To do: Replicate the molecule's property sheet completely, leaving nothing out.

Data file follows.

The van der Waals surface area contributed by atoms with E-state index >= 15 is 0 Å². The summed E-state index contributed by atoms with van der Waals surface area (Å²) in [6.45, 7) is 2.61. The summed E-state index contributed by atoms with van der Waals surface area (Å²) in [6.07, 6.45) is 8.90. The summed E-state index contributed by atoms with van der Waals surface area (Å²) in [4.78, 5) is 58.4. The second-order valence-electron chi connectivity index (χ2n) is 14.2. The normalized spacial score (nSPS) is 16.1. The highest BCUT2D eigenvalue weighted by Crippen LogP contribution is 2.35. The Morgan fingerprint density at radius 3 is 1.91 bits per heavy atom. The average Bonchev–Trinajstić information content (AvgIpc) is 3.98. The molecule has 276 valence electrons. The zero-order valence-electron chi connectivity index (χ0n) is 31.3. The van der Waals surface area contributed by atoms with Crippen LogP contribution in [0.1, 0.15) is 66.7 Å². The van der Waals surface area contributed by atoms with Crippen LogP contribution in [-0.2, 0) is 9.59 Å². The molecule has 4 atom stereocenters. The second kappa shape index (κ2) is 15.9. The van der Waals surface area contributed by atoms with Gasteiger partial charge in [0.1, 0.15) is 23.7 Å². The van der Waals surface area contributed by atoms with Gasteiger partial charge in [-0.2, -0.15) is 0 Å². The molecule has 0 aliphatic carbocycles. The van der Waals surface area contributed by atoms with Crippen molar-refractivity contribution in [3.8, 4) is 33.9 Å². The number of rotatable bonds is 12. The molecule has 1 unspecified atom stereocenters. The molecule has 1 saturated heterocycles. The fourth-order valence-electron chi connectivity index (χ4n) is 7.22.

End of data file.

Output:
The van der Waals surface area contributed by atoms with E-state index >= 15 is 0 Å². The summed E-state index contributed by atoms with van der Waals surface area (Å²) in [6.45, 7) is 2.61. The summed E-state index contributed by atoms with van der Waals surface area (Å²) in [6.07, 6.45) is 8.90. The summed E-state index contributed by atoms with van der Waals surface area (Å²) in [4.78, 5) is 58.4. The second-order valence-electron chi connectivity index (χ2n) is 14.2. The normalized spacial score (nSPS) is 16.1. The highest BCUT2D eigenvalue weighted by Crippen LogP contribution is 2.35. The Morgan fingerprint density at radius 3 is 1.91 bits per heavy atom. The average Bonchev–Trinajstić information content (AvgIpc) is 3.98. The molecule has 276 valence electrons. The zero-order valence-electron chi connectivity index (χ0n) is 31.3. The van der Waals surface area contributed by atoms with Crippen LogP contribution in [0.1, 0.15) is 66.7 Å². The van der Waals surface area contributed by atoms with Crippen LogP contribution in [-0.2, 0) is 9.59 Å². The molecule has 4 atom stereocenters. The second kappa shape index (κ2) is 15.9. The van der Waals surface area contributed by atoms with Gasteiger partial charge in [0.1, 0.15) is 23.7 Å². The van der Waals surface area contributed by atoms with Gasteiger partial charge in [-0.2, -0.15) is 0 Å². The molecule has 0 aliphatic carbocycles. The van der Waals surface area contributed by atoms with Crippen molar-refractivity contribution in [3.8, 4) is 33.9 Å². The number of rotatable bonds is 12. The molecule has 1 unspecified atom stereocenters. The molecule has 1 saturated heterocycles. The fourth-order valence-electron chi connectivity index (χ4n) is 7.22.